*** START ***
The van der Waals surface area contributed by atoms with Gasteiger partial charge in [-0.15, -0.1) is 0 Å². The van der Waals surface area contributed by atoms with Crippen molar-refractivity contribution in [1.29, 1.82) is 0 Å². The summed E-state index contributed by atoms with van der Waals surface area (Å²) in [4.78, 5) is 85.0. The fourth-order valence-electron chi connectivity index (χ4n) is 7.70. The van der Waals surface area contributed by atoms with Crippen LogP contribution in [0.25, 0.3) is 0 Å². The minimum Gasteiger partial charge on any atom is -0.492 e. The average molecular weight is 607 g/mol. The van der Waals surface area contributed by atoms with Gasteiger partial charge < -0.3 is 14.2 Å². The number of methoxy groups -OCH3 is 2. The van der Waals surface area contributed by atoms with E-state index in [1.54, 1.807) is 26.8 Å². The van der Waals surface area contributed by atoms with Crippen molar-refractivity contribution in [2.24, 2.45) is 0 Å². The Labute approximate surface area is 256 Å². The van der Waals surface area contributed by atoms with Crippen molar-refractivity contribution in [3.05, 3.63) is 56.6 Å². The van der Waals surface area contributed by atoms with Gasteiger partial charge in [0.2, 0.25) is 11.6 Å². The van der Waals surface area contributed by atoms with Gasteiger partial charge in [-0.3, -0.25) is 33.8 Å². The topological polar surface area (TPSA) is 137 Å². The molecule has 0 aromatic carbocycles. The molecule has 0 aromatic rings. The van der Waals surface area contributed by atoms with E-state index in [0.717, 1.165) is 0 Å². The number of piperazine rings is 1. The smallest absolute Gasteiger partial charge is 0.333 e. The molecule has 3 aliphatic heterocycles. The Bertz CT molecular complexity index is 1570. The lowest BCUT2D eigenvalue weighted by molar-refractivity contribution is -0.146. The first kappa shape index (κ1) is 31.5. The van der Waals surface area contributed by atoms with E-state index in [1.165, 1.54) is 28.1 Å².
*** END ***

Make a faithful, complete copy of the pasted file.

The van der Waals surface area contributed by atoms with Gasteiger partial charge in [-0.15, -0.1) is 0 Å². The van der Waals surface area contributed by atoms with Crippen molar-refractivity contribution in [1.29, 1.82) is 0 Å². The summed E-state index contributed by atoms with van der Waals surface area (Å²) in [4.78, 5) is 85.0. The fourth-order valence-electron chi connectivity index (χ4n) is 7.70. The van der Waals surface area contributed by atoms with Crippen LogP contribution in [0.25, 0.3) is 0 Å². The minimum Gasteiger partial charge on any atom is -0.492 e. The average molecular weight is 607 g/mol. The van der Waals surface area contributed by atoms with Gasteiger partial charge < -0.3 is 14.2 Å². The number of methoxy groups -OCH3 is 2. The van der Waals surface area contributed by atoms with E-state index in [1.54, 1.807) is 26.8 Å². The van der Waals surface area contributed by atoms with Crippen molar-refractivity contribution in [2.24, 2.45) is 0 Å². The Labute approximate surface area is 256 Å². The van der Waals surface area contributed by atoms with Crippen molar-refractivity contribution in [3.05, 3.63) is 56.6 Å². The van der Waals surface area contributed by atoms with Gasteiger partial charge in [0.2, 0.25) is 11.6 Å². The van der Waals surface area contributed by atoms with Gasteiger partial charge in [-0.3, -0.25) is 33.8 Å². The topological polar surface area (TPSA) is 137 Å². The molecule has 0 aromatic carbocycles. The molecule has 0 aromatic rings. The van der Waals surface area contributed by atoms with E-state index in [0.717, 1.165) is 0 Å². The number of piperazine rings is 1. The smallest absolute Gasteiger partial charge is 0.333 e. The molecule has 3 aliphatic heterocycles. The Bertz CT molecular complexity index is 1570. The lowest BCUT2D eigenvalue weighted by molar-refractivity contribution is -0.146. The first kappa shape index (κ1) is 31.5. The van der Waals surface area contributed by atoms with E-state index in [1.165, 1.54) is 28.1 Å².